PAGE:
Which asset class will outperform the market?

In a new report, Wealth Insights, an investment research firm, examined the investment outcomes for individual and family wealth.

The firm, which is based in Boston, analyzed the performance of 20 asset classes.

The most common was equities, with the most assets at $10,000 and above.

The next two most common were bonds, with assets ranging from $2,500 to $5,000.

Then, the most common asset class was fixed income, with total assets ranging between $10 million and $100 million.

The least common was real estate, with a median total assets of $20 million.

Assets that were under $20,000 in total wealth were worth only 0.6 percent of the total wealth of the entire population.

The top asset class is real estate with a value of $2.3 trillion.

The second-most common asset category is stock market capitalization, with stocks worth $1.6 trillion and under worth a mere 0.2 percent of total wealth.

And then there is the emerging market asset class, with real estate worth $3.9 trillion and over worth a whopping 6.3 percent of wealth.

Wealth Insakes has previously analyzed the asset performance of other asset classes, like cash, and stocks.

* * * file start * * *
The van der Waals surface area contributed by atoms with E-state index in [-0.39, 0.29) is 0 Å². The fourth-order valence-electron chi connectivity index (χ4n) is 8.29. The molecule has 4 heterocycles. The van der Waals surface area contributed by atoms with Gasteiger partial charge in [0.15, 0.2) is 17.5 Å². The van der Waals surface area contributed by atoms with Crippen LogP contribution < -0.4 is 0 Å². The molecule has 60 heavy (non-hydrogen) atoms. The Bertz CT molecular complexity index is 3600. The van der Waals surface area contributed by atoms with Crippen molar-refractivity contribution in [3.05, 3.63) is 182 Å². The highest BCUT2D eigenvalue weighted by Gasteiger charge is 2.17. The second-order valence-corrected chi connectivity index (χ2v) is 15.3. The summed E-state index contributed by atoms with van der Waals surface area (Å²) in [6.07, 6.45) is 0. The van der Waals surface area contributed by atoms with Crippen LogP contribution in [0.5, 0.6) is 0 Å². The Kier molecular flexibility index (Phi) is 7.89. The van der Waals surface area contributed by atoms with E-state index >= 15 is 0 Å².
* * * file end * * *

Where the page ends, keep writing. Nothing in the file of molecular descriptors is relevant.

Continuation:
For its analysis, the firm looked at assets under $10 billion in total assets and equities.

For each asset class it looked at its own portfolio and then used that information to analyze the performance over time.

For example, it looked to see if the average value of the asset class outperformed the market over time, by using data from the S&P 500 Index.

“The S&am Index has been very good at tracking wealth for more than 50 years,” said John J. Bogle, founder of Wealth Insaks and co-author of the report.

“We’ve been watching this index for a long time, and we’ve been able to see the trends.

And that’s what we were looking at.”

The index tracks the performance across the U.S. and across the globe over the last 20 years.

The report found that while the S.&amp.

500 Index was the most stable asset class for more decades than any other asset class over the past five decades, the index did not live up to expectations in the first half of this century.

For instance, during the late 1980s, the S &amp.

400 Index was outperforming the S -400 Index, and by 2000, it was outperformed by the S 500 Index, which had a median value of around $500 million.

However, in 2015, the average S&ams value was slightly below the median value for that period, at $1,100 million, according to Wealth Inskins.

The study also found that asset class performance over the first 20 years of the century was fairly consistent across the country.

“But by the end of the decade, the performance had become inconsistent,” said Bogle.

“That’s because asset class valuations were at their lowest in about 20 years.”

That’s because the S and S 500 started in the 1990s and were gradually getting smaller and smaller, according in the study.

“At the beginning of the 20th century, the U, S, and M portfolios were not quite as large and diversified as they are today,” Bogle said.

The index is currently $10.5 trillion.